By Emma Brown, Washington Post Staff Writer Tuesday, November 2, 2010
John Olsson dies: Founder of Olsson's
Books and Records was 78
John E. Olsson, the founder and proprietor of Olsson's Books and Records, the
venerable Washington area institution that dominated the local bookselling market in
the 1970s and '80s, died Oct. 28 at Holy Cross Hospital in Silver Spring after a heart
attack. He was 78.
At its height, Olsson's was the go-to neighborhood bookstore - and music shop - for
much of the Washington region. It boasted nine branches in the city and surrounding
suburbs, anchored by a Georgetown store where shoppers navigated aisles made
tight by overflowing books, records and (eventually) compact discs.
"Any given Saturday you could find [singer-songwriter] Elvis Costello browsing for
LPs in the music section and [Defense Secretary] Caspar Weinberger picking up a
special order in the back of the store," said David Walker, general manager at
Olsson's until 1997. "It really was a cultural institution in Washington."
The advent of big-box chain stores, Internet booksellers and easily downloadable
MP3 music files squeezed Olsson's profits, however. Mr. Olsson tried different
strategies to improve revenue, such as offering Beanie Babies and other so-called
"impulse buys" alongside political science tomes and albums by Yo-Yo Ma - but the
store continued to struggle.
Mr. Olsson was forced to close his high-rent Georgetown location in 2002. The
number of stores continued to dwindle, and Olsson's was forced into bankruptcy.
The last five stores were closed in the fall of 2008, joining a long list of independent
businesses - including bookstores such as Chapters and department stores
Woodward & Lothrop and Hecht's - that helped define Washington's retail industry
before they were shuttered.
John Edward Olsson was born Jan. 1, 1932, in Washington. He graduated from St.
Anthony's High School (1950) and served in the Army for two years during the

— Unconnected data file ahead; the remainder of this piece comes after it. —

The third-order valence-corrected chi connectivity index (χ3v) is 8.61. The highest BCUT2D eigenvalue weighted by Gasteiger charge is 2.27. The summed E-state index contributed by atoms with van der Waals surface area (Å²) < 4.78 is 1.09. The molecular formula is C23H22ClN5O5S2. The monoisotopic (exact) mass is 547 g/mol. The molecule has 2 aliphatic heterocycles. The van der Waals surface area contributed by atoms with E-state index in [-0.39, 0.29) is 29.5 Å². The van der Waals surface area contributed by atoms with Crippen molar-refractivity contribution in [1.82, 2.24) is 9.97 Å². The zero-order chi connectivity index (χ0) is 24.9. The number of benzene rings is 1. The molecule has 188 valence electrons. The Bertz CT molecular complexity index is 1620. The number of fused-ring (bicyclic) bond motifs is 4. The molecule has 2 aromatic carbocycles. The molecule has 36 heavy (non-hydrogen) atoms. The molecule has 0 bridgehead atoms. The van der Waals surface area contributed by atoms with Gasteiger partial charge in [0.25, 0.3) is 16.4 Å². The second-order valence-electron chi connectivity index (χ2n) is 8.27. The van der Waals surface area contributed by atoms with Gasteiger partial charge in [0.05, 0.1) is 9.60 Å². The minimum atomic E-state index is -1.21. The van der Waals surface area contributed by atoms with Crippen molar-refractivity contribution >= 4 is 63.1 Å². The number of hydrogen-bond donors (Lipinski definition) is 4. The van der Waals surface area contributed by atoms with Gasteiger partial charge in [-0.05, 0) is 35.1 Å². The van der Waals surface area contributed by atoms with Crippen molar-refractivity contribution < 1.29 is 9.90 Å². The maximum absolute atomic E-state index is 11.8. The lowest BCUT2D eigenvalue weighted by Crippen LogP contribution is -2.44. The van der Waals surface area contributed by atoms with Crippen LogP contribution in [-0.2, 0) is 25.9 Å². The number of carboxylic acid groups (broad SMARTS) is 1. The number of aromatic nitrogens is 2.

Korean War before returning to Washington.
He graduated from Catholic University with a degree in music and became a
manager at Bob Bialek's Discount Book and Record Shop near Dupont Circle.
In 1972, Mr. Olsson struck out on his own, opening Record & Tape Ltd. in a storefront
at 19th and L streets NW. He specialized in selling music until 1975, when a vacancy
opened a few doors down and he opened the Book Annex.
Washington was crowded then with independent bookstores and record shops, but
marketing words and music together proved a winning strategy. Within the next two
decades, Mr. Olsson opened a Dupont Circle branch and others in Old Town
Alexandria, Bethesda and Penn Quarter in downtown Washington.
On the advice of a consultant, he simplified the name of his operation to Olsson's
Books and Records and, by the early 1990s, Olsson's had grown into a small chain
that led the local general-interest market.
Promising excellent customer service, Olsson's drew a cross section of D.C.
shoppers. The stores were staffed by musicians and poets with a broad knowledge
of their inventory.
"You could go into any Olsson's and there'd be somebody at the record counter - if
you didn't know what you wanted, they would steer you in the right direction," said Guy
Brussat, who worked as the Old Town location's book buyer and was married for
several years to Laura Olsson, Mr. Olsson's daughter.
Mr. Olsson kept an office at his Georgetown store, but former employees said he was
a hands-off owner who gave each store the independence it needed to cater to its
His wife of 26 years, Judith MacNeil Olsson, died in 1987. He married Candace
Conway in 1997.
Besides his wife, survivors include three children from his first marriage, Jeanne
Olsson Christopher of Arlington County and Laura Olsson and John C. Olsson, both
of Silver Spring; two children from his second marriage, Elizabeth and Neil Olsson,
both of Silver Spring; two sisters, Margaret Ann Ganey of Hyattsville and Mary Louise
Van Dyke of Anchorage; and three grandchildren.
John E. Olsson presided over Olsson's Books and Records, a reader's delight for
more than 30 years. (James A. Parcell)